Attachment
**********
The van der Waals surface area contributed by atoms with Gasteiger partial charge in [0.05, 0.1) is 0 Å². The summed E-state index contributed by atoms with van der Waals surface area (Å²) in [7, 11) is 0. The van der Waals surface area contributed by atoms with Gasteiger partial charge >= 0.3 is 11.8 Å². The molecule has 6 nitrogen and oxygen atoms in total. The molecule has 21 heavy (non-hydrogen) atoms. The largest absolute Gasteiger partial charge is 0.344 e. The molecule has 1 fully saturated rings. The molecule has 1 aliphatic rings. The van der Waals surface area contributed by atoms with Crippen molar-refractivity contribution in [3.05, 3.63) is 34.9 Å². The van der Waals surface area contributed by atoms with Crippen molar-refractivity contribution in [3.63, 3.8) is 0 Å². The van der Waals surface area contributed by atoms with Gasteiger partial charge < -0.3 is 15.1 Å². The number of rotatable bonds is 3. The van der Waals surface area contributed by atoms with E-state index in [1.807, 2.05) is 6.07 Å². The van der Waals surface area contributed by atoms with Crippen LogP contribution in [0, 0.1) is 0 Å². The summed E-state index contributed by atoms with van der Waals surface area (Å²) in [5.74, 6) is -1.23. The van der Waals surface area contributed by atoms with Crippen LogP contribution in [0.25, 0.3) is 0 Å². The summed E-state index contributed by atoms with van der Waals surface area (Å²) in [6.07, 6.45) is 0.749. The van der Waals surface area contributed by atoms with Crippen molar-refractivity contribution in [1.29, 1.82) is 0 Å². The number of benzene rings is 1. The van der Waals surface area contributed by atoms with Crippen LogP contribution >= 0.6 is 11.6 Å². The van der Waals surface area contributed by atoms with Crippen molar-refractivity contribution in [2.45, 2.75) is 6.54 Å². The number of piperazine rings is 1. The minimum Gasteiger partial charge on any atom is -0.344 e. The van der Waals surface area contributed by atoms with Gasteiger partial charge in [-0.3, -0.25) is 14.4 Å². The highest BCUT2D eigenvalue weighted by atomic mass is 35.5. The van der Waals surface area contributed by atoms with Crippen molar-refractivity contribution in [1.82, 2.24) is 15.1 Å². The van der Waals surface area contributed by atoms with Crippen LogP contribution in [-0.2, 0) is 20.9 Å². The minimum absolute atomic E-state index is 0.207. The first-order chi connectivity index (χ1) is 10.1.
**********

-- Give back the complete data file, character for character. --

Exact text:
The van der Waals surface area contributed by atoms with Gasteiger partial charge in [0.05, 0.1) is 0 Å². The summed E-state index contributed by atoms with van der Waals surface area (Å²) in [7, 11) is 0. The van der Waals surface area contributed by atoms with Gasteiger partial charge >= 0.3 is 11.8 Å². The molecule has 6 nitrogen and oxygen atoms in total. The molecule has 21 heavy (non-hydrogen) atoms. The largest absolute Gasteiger partial charge is 0.344 e. The molecule has 1 fully saturated rings. The molecule has 1 aliphatic rings. The van der Waals surface area contributed by atoms with Crippen molar-refractivity contribution in [3.05, 3.63) is 34.9 Å². The van der Waals surface area contributed by atoms with Crippen molar-refractivity contribution in [3.63, 3.8) is 0 Å². The van der Waals surface area contributed by atoms with Gasteiger partial charge < -0.3 is 15.1 Å². The number of rotatable bonds is 3. The van der Waals surface area contributed by atoms with E-state index in [1.807, 2.05) is 6.07 Å². The van der Waals surface area contributed by atoms with Crippen LogP contribution in [0, 0.1) is 0 Å². The summed E-state index contributed by atoms with van der Waals surface area (Å²) in [5.74, 6) is -1.23. The van der Waals surface area contributed by atoms with Crippen LogP contribution in [0.25, 0.3) is 0 Å². The summed E-state index contributed by atoms with van der Waals surface area (Å²) in [6.07, 6.45) is 0.749. The van der Waals surface area contributed by atoms with Crippen molar-refractivity contribution in [1.29, 1.82) is 0 Å². The number of benzene rings is 1. The van der Waals surface area contributed by atoms with Crippen LogP contribution >= 0.6 is 11.6 Å². The van der Waals surface area contributed by atoms with Crippen molar-refractivity contribution in [2.45, 2.75) is 6.54 Å². The number of piperazine rings is 1. The minimum Gasteiger partial charge on any atom is -0.344 e. The van der Waals surface area contributed by atoms with Gasteiger partial charge in [-0.3, -0.25) is 14.4 Å². The highest BCUT2D eigenvalue weighted by atomic mass is 35.5. The van der Waals surface area contributed by atoms with Crippen molar-refractivity contribution in [1.82, 2.24) is 15.1 Å². The van der Waals surface area contributed by atoms with Crippen LogP contribution in [-0.2, 0) is 20.9 Å². The minimum absolute atomic E-state index is 0.207. The first-order chi connectivity index (χ1) is 10.1.